Feast of Trumpets
The Feast of Trumpets (Yom Teru’ah) more commonly called Rosh HaShana is celebrated on 1 Tishrei the first month of the civil year and the seventh on the sacred Jewish calendar bridging the summer and autumn months. The Hebrew word Tishrei means (to begin) as it is the beginning of the the High Holy Days that starts on the Feast of Trumpets and ends on Yom Kippur, the Day of Atonement.
During the month of Elul, before Tishrei, is when it is believed the “King is in the field.” At the beginning of the High Holy Days begins a process of preparation before the holiest day of the Jewish year Yom Kippur, the Day of Atonement.
This feast begins the Jewish new year of 5778 and starts the time when Jewish people repent from sin and hope for renewal in the coming year. This is the time Jewish people “recharge” for the coming year and is believed to be when God reinvests Himself in His creation.
Typical foods eaten during the Feast of Trumpets hold symbolic meaning, here are a few: (1) Shofar: its blasts are a clarion call signaling the Jewish people to return (2) Apples dipped in honey: the hope of a sweet year ahead (3) Pomegranates: a symbol of righteousness because it is said to have 613 seeds (4) Challah that is round: symbolizes the cyclical nature of the year.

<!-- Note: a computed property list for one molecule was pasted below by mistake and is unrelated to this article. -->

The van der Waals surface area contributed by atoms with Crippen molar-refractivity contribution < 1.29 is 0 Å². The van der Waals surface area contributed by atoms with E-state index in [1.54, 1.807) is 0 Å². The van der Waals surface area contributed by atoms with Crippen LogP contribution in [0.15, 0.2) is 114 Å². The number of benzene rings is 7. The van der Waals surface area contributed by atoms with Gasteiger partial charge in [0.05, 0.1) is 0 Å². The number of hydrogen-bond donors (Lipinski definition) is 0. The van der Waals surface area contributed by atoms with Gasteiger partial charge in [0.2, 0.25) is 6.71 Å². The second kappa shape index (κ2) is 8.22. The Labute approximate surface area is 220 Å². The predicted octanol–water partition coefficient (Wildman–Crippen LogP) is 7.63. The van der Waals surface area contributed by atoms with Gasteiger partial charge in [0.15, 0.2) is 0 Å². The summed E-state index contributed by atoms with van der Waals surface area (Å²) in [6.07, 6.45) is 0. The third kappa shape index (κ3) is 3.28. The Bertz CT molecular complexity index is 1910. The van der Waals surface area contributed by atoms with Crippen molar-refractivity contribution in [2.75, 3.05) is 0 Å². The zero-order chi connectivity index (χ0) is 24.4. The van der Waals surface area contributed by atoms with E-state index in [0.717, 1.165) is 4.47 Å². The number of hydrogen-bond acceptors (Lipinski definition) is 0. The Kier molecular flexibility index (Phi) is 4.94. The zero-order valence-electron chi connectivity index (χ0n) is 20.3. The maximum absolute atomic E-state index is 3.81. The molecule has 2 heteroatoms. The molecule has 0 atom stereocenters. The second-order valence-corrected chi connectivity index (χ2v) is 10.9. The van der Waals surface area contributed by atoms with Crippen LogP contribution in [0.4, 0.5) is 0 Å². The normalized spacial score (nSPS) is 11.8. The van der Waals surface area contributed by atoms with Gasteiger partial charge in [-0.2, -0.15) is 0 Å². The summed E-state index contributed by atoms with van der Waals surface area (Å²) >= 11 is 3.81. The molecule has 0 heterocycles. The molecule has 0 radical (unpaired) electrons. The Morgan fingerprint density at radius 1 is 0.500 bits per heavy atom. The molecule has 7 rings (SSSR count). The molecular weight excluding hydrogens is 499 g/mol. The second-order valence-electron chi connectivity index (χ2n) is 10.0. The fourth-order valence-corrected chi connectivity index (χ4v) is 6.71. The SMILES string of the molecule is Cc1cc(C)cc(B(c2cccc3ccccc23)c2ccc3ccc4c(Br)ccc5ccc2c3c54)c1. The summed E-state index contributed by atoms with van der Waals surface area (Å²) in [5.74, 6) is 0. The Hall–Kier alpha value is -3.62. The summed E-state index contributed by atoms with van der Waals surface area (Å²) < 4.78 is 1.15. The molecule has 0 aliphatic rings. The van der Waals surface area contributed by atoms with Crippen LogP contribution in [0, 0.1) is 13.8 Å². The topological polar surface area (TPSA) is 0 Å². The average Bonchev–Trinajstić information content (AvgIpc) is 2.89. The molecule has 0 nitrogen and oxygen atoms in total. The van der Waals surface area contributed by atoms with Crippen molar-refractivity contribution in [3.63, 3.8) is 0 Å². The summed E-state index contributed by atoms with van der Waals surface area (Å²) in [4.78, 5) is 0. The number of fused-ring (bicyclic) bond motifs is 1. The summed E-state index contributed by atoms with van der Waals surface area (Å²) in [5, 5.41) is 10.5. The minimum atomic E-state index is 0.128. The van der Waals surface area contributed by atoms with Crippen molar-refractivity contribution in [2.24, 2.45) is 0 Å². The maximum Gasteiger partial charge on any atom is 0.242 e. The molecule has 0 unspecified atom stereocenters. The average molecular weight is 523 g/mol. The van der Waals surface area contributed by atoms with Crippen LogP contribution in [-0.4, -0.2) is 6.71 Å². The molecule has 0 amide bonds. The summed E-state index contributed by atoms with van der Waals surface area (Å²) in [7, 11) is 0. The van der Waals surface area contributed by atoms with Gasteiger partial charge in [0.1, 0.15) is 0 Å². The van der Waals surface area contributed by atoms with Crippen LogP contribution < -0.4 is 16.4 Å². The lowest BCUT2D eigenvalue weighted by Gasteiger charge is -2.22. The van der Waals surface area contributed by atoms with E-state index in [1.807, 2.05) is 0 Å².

Between the Feasts of Tabernacles (Rosh Hashana) and through the Days of Awe that lead up to Yom Kippur is a solemn time where broken relationships are repaired, apologies for past bad behavior are made and when you hope your name is written and sealed in ‘Book of Life.’
We greet Lovers of Israel with “L’Shanah Tovah Tikatevu” meaning “May you be inscribed “in the book of life” for a good year.” For to not have your name written in the Book of Life is to have your name blotted out. “Let them be blotted out of the book of the living, and not be written with the righteous.” (Psalm 69:28)
Shanah Tovah ”good year’
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